**Model selection** is a process of seeking the model in a set of candidate models that gives the best balance between model fit and complexity (Burnham & Anderson 2002). I have always used AIC for that. But you can also do that by crossvalidation. Specifically, Stone (1977) showed that the AIC and leave-one out crossvalidation are asymptotically equivalent. I wanted to experience it myself through a simple exercise.

My goal was to (1) generate artificial data by a known model, (2) to fit various models of increasing complexity to the data, and (3) to see if I will correctly identify the underlying model by both AIC and cross-validation. Out of curiosity I also included BIC (Bayesian Information Criterion).

Here is the model that I used to generate the data:

I then fitted seven polynomials to the data, starting with a line (1st degree) and going up to 7th degree:

**Figure 1**| *The dots are artificially generated data (by the model specified above). The lines are seven fitted polynomials of increasing degree, from 1 (red straight line) to 7*.

My next step was to find which of the seven models is most parsimonous. I calculated AIC, BIC (R functions AIC() and BIC()) and the take-one-out crossvalidation for each of the models. This is the function that I used to do the crossvalidation:

crossvalidate <- function(x, y, degree) { preds <- numeric(length(x)) for(i in 1:length(x)) { x.in <- x[-i] x.out <- x[i] y.in <- y[-i] y.out <- x[i] m <- lm(y.in ~ poly(x.in, degree=degree) ) new <- data.frame(x.in = seq(-3, 3, by=0.1)) preds[i]<- predict(m, newdata=data.frame(x.in=x.out)) } # the squared error: return(sum((y-preds)^2)) }

Here are the results:

**Figure 2**|* Comparison of effectiveness of AIC, BIC and crossvalidation in selecting the most parsimonous model (black arrow) from the set of 7 polynomials that were fitted to the data (Fig. 1).*

All three methods correctly identified the 3rd degree polynomial as the best model. So it works. Interestingly, all three methods penalize lack of fit much more heavily than redundant complexity. I knew this about AIC, which is notoriously known for insufficient penalization of overly complex models. BIC should penalize complexity more than AIC does (Hastie et al. 2009), which is what Fig. 2 shows clearly. But still, the difference is not that pronounced. I was surprised to see that crossvalidation is also quite benevolent in terms of complexity penalization - perhaps this is really because crossvalidation and AIC are equivalent (although the curves in Fig. 2 do not seem identical).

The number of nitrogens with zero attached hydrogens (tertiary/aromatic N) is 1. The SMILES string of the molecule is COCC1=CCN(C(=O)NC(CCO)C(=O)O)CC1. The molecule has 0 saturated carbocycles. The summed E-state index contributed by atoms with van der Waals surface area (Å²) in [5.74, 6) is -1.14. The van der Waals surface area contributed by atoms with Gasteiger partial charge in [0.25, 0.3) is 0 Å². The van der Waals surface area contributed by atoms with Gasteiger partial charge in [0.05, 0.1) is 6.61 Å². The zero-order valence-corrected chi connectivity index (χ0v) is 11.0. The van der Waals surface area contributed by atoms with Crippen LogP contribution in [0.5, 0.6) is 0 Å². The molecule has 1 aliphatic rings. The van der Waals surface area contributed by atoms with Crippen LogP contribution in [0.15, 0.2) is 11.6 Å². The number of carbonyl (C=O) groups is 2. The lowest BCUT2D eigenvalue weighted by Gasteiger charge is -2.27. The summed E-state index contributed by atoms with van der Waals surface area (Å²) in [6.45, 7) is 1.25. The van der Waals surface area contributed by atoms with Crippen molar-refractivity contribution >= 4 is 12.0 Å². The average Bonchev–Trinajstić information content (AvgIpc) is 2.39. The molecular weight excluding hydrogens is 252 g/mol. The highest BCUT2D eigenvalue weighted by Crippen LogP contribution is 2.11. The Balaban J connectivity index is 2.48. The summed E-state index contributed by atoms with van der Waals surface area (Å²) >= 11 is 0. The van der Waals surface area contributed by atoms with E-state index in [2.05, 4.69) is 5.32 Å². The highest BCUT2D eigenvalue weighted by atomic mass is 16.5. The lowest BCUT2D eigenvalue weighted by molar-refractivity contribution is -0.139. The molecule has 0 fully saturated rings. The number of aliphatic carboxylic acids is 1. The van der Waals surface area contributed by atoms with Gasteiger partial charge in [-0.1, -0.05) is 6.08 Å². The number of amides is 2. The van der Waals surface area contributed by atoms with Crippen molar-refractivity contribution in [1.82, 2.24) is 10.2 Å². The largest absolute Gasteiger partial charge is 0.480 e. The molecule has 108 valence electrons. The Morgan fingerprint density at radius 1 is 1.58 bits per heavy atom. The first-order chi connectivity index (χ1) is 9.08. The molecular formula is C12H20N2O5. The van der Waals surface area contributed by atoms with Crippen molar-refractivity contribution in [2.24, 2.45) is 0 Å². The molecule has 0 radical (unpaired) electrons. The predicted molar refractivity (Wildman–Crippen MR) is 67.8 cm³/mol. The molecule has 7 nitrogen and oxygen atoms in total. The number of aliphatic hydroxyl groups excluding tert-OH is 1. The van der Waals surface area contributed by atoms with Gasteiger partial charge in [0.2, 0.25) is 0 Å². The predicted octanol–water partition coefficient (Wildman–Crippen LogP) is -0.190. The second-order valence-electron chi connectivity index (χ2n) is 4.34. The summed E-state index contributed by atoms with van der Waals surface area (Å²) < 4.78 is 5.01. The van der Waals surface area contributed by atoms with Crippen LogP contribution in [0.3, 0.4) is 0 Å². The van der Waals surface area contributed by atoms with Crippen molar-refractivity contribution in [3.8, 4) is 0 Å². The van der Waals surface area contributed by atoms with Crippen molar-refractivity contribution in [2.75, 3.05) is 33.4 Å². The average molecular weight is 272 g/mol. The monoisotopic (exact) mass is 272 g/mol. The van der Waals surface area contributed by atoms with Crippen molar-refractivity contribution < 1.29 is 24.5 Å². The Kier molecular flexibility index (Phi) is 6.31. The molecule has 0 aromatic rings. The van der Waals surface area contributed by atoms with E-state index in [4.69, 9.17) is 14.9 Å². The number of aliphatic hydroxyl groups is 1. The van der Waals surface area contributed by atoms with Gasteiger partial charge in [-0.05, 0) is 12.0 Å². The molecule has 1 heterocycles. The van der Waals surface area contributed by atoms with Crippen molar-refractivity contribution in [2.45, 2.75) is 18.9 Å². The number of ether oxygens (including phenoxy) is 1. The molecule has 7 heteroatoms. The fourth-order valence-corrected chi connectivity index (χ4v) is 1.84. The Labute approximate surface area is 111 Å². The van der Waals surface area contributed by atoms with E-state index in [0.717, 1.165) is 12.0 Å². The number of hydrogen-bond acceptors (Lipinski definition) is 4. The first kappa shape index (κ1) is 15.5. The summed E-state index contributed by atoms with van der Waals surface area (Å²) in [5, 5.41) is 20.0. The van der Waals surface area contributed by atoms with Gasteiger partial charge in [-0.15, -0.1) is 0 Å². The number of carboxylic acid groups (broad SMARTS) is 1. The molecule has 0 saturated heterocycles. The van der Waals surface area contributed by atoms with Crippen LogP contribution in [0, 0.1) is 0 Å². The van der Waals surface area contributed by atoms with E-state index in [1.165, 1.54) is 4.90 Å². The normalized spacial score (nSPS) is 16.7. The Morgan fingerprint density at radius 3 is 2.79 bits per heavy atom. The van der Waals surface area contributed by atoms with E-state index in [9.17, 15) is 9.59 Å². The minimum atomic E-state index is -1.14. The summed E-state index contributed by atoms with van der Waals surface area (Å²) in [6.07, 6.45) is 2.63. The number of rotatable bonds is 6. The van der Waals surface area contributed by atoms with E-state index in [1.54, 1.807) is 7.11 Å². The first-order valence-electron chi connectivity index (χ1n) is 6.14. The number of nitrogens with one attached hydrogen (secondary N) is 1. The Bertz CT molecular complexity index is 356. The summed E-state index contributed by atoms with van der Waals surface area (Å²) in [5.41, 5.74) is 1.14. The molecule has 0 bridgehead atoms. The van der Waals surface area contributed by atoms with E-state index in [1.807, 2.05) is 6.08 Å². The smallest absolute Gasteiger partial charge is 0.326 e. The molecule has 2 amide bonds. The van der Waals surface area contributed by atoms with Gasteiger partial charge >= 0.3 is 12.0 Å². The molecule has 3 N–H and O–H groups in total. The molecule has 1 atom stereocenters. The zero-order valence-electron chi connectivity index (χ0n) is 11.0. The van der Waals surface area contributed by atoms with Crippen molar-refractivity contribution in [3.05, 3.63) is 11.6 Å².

**References**

**1.** Burnham K. P. & Anderson D. R. (2002) *Model selection and multimodel inference: A practical information-theoretic approach*. Springer.

**2.** Hastie T., Tibshirani R. & Friedman J. (2009) *The elements of statistical learning: Data mining, inference, and prediction*. Springer.

**3.** Shao J. (1993) Linear model selection by cross-validation.* Journal of American Statistical Association*, 88, 486-494.

**4.** Stone M. (1977) An asymptotic equivalence of choice of model by cross-validation and Akaike’s criterion. *Journal of the Royal Statistical Society Series B*. 39, 44–7.

**R code for the whole exercise**